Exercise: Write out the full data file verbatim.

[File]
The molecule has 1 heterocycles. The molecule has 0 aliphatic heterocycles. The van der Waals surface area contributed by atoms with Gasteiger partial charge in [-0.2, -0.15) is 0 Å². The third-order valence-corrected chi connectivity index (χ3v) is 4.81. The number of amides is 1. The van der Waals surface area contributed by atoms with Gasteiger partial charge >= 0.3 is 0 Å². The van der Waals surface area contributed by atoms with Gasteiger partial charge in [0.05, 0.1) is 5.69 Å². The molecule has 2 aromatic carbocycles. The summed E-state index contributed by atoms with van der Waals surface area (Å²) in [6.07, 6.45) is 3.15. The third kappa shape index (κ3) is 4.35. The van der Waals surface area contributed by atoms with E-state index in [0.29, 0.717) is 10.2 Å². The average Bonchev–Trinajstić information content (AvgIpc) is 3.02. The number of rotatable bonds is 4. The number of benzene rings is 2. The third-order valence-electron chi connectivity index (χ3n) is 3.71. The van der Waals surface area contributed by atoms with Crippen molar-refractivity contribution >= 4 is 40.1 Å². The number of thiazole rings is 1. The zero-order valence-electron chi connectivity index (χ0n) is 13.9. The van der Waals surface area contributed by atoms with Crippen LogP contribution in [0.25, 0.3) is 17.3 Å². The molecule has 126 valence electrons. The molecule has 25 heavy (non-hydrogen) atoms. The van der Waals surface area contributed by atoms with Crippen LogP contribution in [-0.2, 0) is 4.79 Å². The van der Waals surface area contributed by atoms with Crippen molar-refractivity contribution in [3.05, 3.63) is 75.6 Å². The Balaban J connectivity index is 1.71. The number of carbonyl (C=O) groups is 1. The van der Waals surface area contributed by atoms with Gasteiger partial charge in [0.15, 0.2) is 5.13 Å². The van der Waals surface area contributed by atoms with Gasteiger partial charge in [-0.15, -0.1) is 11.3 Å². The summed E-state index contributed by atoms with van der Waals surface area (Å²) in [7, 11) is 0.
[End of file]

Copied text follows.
The molecule has 1 heterocycles. The molecule has 0 aliphatic heterocycles. The van der Waals surface area contributed by atoms with Gasteiger partial charge in [-0.2, -0.15) is 0 Å². The third-order valence-corrected chi connectivity index (χ3v) is 4.81. The number of amides is 1. The van der Waals surface area contributed by atoms with Gasteiger partial charge >= 0.3 is 0 Å². The van der Waals surface area contributed by atoms with Gasteiger partial charge in [0.05, 0.1) is 5.69 Å². The molecule has 2 aromatic carbocycles. The summed E-state index contributed by atoms with van der Waals surface area (Å²) in [6.07, 6.45) is 3.15. The third kappa shape index (κ3) is 4.35. The van der Waals surface area contributed by atoms with E-state index in [0.29, 0.717) is 10.2 Å². The average Bonchev–Trinajstić information content (AvgIpc) is 3.02. The number of rotatable bonds is 4. The number of benzene rings is 2. The third-order valence-electron chi connectivity index (χ3n) is 3.71. The van der Waals surface area contributed by atoms with Crippen molar-refractivity contribution >= 4 is 40.1 Å². The number of thiazole rings is 1. The zero-order valence-electron chi connectivity index (χ0n) is 13.9. The van der Waals surface area contributed by atoms with Crippen LogP contribution in [0.25, 0.3) is 17.3 Å². The molecule has 126 valence electrons. The molecule has 25 heavy (non-hydrogen) atoms. The van der Waals surface area contributed by atoms with Crippen LogP contribution in [-0.2, 0) is 4.79 Å². The van der Waals surface area contributed by atoms with Crippen molar-refractivity contribution in [3.05, 3.63) is 75.6 Å². The Balaban J connectivity index is 1.71. The number of carbonyl (C=O) groups is 1. The van der Waals surface area contributed by atoms with Gasteiger partial charge in [0.15, 0.2) is 5.13 Å². The van der Waals surface area contributed by atoms with Gasteiger partial charge in [-0.15, -0.1) is 11.3 Å². The summed E-state index contributed by atoms with van der Waals surface area (Å²) in [7, 11) is 0.